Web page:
For today’s post I’d like to share with you an animatic process video of a monster I illustrated for my October Series, “Monsters and Maidens of Halloween!”
This particular monster/maiden is of “Princess” the Werewolf. She stayed just a *little* too long at the party, and well, now the moon is out and I’m afraid she is going to ruin her elegantly embroidered, hand-made gown… and maim several guests, rip a couch in half and absolutely destroy the kitchen. (Everyone’s been to at least one Halloween party that has ended this way. It’s not just me, right?)
Anyway, For today’s post I thought I would share the painting process for her and talk a bit about how it was made.
The image was created by first drawing the figure traditionally in graphite on bristol, and then colorizing her in Adobe Photoshop. As ever, I consider the drawing to be the heart and soul of the image.
Traditional Drawing using 2H and 4B pencils on bristol paper
Close-in Detail of Drawing
Establishing a clean shape with well-defined shadows is one of my primary goals when drawing for something that will eventually have color added to it. When a drawing is meant to be the final product on its own I tend to take a bit more care of my mid-tones and shading, but for something like this all that extra information just gets in the way. I try to keep it clean and don’t smudge things or worry about getting in there with super light 6H pencil shading or anything. I probably should take care to erase out to clean things up a bit more (as you can see in her teeth, which are just not looking hygienic.) But at the same time I like the energy of having a few stray lines here and there showing other ideas and possibilities. I also don’t like to be preoccupied with cleaning up every little thing with drawings that are meant for color. These are the bones of the illustration, not the skin.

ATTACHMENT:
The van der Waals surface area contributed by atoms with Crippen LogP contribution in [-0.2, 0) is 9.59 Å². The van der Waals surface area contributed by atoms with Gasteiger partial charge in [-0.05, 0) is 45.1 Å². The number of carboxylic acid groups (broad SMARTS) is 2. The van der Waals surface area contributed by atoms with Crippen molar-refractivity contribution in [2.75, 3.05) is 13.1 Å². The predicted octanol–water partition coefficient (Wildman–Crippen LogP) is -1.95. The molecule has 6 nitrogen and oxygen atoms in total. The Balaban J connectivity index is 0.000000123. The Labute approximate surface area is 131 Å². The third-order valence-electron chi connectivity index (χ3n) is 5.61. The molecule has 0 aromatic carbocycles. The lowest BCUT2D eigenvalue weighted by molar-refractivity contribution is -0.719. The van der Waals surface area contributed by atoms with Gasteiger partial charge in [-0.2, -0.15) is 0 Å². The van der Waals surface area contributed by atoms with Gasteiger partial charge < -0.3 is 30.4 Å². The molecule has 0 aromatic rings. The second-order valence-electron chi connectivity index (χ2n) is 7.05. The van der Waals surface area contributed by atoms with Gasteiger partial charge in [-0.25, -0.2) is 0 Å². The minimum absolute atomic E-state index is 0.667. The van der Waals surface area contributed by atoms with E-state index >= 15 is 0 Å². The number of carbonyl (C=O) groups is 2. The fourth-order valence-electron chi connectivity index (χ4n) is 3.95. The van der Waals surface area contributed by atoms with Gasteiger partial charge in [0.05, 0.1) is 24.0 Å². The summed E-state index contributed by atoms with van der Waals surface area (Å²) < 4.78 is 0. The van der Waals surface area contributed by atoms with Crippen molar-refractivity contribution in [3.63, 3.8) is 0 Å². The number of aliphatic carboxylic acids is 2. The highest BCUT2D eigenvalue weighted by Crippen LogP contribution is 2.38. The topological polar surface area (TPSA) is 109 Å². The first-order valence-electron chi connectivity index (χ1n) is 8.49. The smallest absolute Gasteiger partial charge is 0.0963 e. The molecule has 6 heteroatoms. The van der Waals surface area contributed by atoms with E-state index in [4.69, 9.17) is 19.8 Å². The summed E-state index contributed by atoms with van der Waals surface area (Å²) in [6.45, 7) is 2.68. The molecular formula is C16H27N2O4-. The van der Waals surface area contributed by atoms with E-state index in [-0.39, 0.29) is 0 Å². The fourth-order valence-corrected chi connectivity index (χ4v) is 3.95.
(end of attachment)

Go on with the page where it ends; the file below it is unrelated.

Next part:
Now that most of the actual work is done, I scan it into Photoshop and begin to add color. The video really tells the rest, so I won’t belabor what is going on, but there is one thing that I did different in this illustration that I think bears mentioning: While most of my color work is done in very transparent layers, this image was done primarily with semi-transparent layering to slowly work up the overall figure. As I do this you can see me pushing and pulling the lights and shadows to try and slowly work up details. I like to think of it as adding spot lights to areas to slowly crystalize the forms.
The trouble with this is that I do eventually obliterate those nice lines that were so important to me early on. This used to terrify me, but now I’ve come to believe that it is important to let each medium be its own thing. If you try to hard to hang on to the pencil when you are coloring it, you lose the chance at a lot of amazing possibilities that turn up later on. You are locked into one roadmap with no possibility of other experiences along the way. So working with semi-opaque layering as I am here, there are a lot of moments where I get to change things or add little moments of detail here and there. If I allow myself to be locked down by the pencil I would miss out on some truly great opportunities.
I hope you’ve enjoyed this one! For more of the Monsters and Maidens series, check out my Instagram. I am slowly making my way through a long list of them!